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Arte Povera Collage

Arte Povera

Started: 1962

Ended: 1972

Arte Povera Timeline

KEY ARTISTS

Michelangelo PistolettoMichelangelo Pistoletto
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Mario MerzMario Merz
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Giovanni AnselmoGiovanni Anselmo
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Alighiero BoettiAlighiero Boetti
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Luciano FabroLuciano Fabro
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Piero GilardiPiero Gilardi
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More Top Artists
More Top Artists

Summary of Arte Povera

Arte Povera - "poor art" or "impoverished art" - was the most significant and influential avant-garde movement to emerge in Europe in the 1960s. It grouped the work of around a dozen Italian artists whose most distinctly recognizable trait was their use of commonplace materials that might evoke a pre-industrial age, such as earth, rocks, clothing, paper and rope. Their work marked a reaction against the modernist abstract painting that had dominated European art in the 1950s, hence much of the group's work is sculptural. But the group also rejected American Minimalism, in particular what they perceived as its enthusiasm for technology. In this respect Arte Povera echoes Post-Minimalist tendencies in American art of the 1960s. But in its opposition to modernism and technology, and its evocations of the past, locality and memory, the movement is distinctly Italian.

Key Ideas

Although Arte Povera is most notable for its use of simple, artisanal materials, it did not use these to the exclusion of all else. Some of the group's most memorable work comes from the contrast of unprocessed materials with references to the most recent consumer culture. Believing that modernity threatened to erase our sense of memory along with all signs of the past, the Arte Povera group sought to contrast the new and the old in order to complicate our sense of the effects of passing time.
In addition to opposing the technological design of American Minimalism, artists associated with Arte Povera also rejected what they perceived as its scientific rationalism. By contrast, they conjured a world of myth whose mysteries couldn't be easily explained. Or they presented absurd, jarring and comical juxtapositions, often of the new and the old, or the highly processed and the pre-industrial. By doing so, the Italian artists evoked some of the effects of modernization, how it tended to destroy experiences of locality and memory as it pushed ever forwards into the future.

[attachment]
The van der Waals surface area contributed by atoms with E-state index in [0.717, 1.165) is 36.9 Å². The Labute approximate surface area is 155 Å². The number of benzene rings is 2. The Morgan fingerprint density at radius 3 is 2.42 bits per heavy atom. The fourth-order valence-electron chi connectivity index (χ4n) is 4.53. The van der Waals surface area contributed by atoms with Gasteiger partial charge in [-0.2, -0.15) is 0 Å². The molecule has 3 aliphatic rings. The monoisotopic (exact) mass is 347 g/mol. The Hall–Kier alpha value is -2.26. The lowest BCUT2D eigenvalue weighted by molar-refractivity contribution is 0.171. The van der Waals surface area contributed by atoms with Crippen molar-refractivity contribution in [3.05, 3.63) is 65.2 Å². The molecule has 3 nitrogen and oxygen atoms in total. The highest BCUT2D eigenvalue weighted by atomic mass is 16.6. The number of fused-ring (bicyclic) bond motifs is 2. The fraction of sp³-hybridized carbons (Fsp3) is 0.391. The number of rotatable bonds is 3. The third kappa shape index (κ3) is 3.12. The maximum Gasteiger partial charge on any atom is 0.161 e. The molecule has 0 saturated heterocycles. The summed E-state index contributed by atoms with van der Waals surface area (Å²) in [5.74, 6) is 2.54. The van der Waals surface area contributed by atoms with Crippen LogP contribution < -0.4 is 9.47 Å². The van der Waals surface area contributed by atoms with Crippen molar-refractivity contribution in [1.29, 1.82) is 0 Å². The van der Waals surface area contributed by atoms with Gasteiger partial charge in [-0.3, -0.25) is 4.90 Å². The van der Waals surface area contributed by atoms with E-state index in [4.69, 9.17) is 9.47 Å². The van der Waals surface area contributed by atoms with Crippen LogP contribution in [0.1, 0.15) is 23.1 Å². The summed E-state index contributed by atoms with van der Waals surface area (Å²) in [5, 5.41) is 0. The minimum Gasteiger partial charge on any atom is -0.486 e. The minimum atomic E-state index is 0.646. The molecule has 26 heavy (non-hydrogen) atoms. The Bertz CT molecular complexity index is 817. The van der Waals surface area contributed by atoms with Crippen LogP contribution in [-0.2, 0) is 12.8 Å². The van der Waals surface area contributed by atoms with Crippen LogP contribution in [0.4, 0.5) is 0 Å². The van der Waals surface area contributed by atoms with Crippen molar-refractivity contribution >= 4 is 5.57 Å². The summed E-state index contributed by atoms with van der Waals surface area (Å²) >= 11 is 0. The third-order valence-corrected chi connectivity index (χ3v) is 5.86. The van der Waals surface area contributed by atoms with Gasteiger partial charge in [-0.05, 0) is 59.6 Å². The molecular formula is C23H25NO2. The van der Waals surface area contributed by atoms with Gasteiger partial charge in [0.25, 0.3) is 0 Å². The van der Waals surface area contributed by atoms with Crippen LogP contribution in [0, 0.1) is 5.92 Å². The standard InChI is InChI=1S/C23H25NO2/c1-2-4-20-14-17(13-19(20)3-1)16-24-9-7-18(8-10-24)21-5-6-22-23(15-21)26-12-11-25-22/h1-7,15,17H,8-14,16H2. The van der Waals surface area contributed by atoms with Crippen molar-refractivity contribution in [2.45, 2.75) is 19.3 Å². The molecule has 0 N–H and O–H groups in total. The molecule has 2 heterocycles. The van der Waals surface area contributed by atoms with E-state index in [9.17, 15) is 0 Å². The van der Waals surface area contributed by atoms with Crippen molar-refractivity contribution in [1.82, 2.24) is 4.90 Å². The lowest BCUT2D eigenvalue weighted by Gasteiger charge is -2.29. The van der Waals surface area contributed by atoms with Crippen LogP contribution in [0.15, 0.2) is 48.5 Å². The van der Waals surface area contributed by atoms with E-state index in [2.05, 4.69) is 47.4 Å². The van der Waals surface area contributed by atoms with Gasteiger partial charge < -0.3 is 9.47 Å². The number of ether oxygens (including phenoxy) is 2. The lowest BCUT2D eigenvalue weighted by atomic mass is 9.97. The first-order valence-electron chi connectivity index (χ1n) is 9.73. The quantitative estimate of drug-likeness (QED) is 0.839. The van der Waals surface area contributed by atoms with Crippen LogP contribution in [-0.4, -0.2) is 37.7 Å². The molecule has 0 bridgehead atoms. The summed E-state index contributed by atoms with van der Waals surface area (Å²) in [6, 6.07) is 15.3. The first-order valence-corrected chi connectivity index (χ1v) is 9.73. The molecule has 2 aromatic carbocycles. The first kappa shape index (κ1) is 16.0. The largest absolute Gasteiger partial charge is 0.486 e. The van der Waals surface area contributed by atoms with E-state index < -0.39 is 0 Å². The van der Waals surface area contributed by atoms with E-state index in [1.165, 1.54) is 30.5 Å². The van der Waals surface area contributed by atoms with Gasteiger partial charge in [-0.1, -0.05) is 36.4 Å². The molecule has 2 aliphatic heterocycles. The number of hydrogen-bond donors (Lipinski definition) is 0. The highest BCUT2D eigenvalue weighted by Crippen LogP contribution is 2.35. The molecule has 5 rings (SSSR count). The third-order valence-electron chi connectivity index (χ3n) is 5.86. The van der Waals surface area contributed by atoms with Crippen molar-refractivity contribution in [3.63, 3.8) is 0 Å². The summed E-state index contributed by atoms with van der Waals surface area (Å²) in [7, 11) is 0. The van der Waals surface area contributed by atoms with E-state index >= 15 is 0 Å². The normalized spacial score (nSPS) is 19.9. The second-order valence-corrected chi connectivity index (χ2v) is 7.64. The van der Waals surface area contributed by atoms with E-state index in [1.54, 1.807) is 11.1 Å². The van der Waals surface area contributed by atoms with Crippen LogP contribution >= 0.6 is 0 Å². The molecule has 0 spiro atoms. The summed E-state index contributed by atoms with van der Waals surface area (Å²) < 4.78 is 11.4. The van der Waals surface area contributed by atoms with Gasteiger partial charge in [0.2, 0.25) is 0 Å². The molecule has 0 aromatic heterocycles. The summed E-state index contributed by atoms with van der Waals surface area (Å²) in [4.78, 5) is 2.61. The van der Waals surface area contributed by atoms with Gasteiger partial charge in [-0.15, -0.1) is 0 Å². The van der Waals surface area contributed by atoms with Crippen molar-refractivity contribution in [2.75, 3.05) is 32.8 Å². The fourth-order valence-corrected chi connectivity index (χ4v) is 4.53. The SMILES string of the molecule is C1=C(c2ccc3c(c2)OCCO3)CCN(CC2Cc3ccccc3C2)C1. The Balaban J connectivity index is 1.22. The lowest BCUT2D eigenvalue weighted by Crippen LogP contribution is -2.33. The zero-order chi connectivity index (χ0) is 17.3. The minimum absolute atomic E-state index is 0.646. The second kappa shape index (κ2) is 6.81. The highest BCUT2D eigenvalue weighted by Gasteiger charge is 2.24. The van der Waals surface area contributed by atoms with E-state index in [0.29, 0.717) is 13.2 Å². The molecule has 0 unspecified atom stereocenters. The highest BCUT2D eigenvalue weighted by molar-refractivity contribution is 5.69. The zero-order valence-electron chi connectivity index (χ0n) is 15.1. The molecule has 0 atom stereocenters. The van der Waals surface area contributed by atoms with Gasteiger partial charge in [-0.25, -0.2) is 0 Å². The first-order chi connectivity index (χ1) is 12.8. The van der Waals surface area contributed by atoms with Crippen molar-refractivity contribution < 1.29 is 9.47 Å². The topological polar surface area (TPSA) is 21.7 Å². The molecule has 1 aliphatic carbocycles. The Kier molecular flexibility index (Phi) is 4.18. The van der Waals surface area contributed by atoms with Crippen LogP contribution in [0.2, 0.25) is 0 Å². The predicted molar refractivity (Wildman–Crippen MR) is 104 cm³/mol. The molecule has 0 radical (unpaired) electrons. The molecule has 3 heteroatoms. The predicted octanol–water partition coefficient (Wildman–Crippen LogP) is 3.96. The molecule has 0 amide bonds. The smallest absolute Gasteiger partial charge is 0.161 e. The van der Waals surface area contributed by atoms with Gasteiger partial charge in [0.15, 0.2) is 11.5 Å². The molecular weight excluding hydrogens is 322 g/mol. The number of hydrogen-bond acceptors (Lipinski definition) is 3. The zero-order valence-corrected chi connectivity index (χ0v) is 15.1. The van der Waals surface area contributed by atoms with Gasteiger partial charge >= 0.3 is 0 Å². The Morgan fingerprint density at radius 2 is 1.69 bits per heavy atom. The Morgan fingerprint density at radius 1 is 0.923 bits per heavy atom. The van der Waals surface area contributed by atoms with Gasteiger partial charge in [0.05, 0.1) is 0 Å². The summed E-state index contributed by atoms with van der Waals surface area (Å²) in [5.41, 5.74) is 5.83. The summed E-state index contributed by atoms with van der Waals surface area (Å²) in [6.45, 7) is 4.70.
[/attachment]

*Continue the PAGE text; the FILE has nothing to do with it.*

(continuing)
Arte Povera's interest in "poor" materials can be seen as related to Assemblage, an international trend of the 1950s and 1960s that used similar materials. Both movements marked a reaction against much of the abstract painting that dominated art in the period. They viewed it as too narrowly concerned with emotion and individual expression, and too confined by the traditions of painting. Instead, they proposed an art that was much more interested in materiality and physicality, and borrowed forms and materials from everyday life. Arte Povera might be distinguished from Assemblage by its interest in modes such as performance and installation, approaches that had more in common with pre-war avant-gardes such as Surrealism, Dada and Constructivism.
Arte Povera Image

Saying, “I chose to use poor materials to prove that they could still be useful. The poorness of a medium is not a symbol: it is a device for painting,” Alberto Sacchi turned to art while he was in a prison of war camp in 1944. His first works were made of burlap bags, and his series of Sacchi (Sacks) pioneered Arte Povera.

Important Art and Artists of Arte Povera